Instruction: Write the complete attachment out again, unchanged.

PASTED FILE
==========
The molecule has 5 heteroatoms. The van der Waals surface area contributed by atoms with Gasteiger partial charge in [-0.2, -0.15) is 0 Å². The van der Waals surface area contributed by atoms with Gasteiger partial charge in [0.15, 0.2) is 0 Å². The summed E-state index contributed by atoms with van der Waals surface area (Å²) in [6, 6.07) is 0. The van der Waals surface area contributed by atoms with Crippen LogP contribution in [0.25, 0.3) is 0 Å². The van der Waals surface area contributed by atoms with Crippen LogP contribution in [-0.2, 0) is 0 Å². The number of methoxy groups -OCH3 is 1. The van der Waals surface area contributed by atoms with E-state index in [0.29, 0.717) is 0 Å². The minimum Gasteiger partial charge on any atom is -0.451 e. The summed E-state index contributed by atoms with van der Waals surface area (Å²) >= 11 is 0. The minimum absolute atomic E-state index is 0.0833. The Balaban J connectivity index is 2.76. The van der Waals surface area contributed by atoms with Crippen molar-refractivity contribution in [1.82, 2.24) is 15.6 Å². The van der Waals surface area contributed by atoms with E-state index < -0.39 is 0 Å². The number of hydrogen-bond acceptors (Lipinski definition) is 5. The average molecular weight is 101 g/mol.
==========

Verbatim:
The molecule has 5 heteroatoms. The van der Waals surface area contributed by atoms with Gasteiger partial charge in [-0.2, -0.15) is 0 Å². The van der Waals surface area contributed by atoms with Gasteiger partial charge in [0.15, 0.2) is 0 Å². The summed E-state index contributed by atoms with van der Waals surface area (Å²) in [6, 6.07) is 0. The van der Waals surface area contributed by atoms with Crippen LogP contribution in [0.25, 0.3) is 0 Å². The van der Waals surface area contributed by atoms with Crippen LogP contribution in [-0.2, 0) is 0 Å². The number of methoxy groups -OCH3 is 1. The van der Waals surface area contributed by atoms with E-state index in [0.29, 0.717) is 0 Å². The minimum Gasteiger partial charge on any atom is -0.451 e. The summed E-state index contributed by atoms with van der Waals surface area (Å²) >= 11 is 0. The minimum absolute atomic E-state index is 0.0833. The Balaban J connectivity index is 2.76. The van der Waals surface area contributed by atoms with Crippen molar-refractivity contribution in [1.82, 2.24) is 15.6 Å². The van der Waals surface area contributed by atoms with E-state index < -0.39 is 0 Å². The number of hydrogen-bond acceptors (Lipinski definition) is 5. The average molecular weight is 101 g/mol.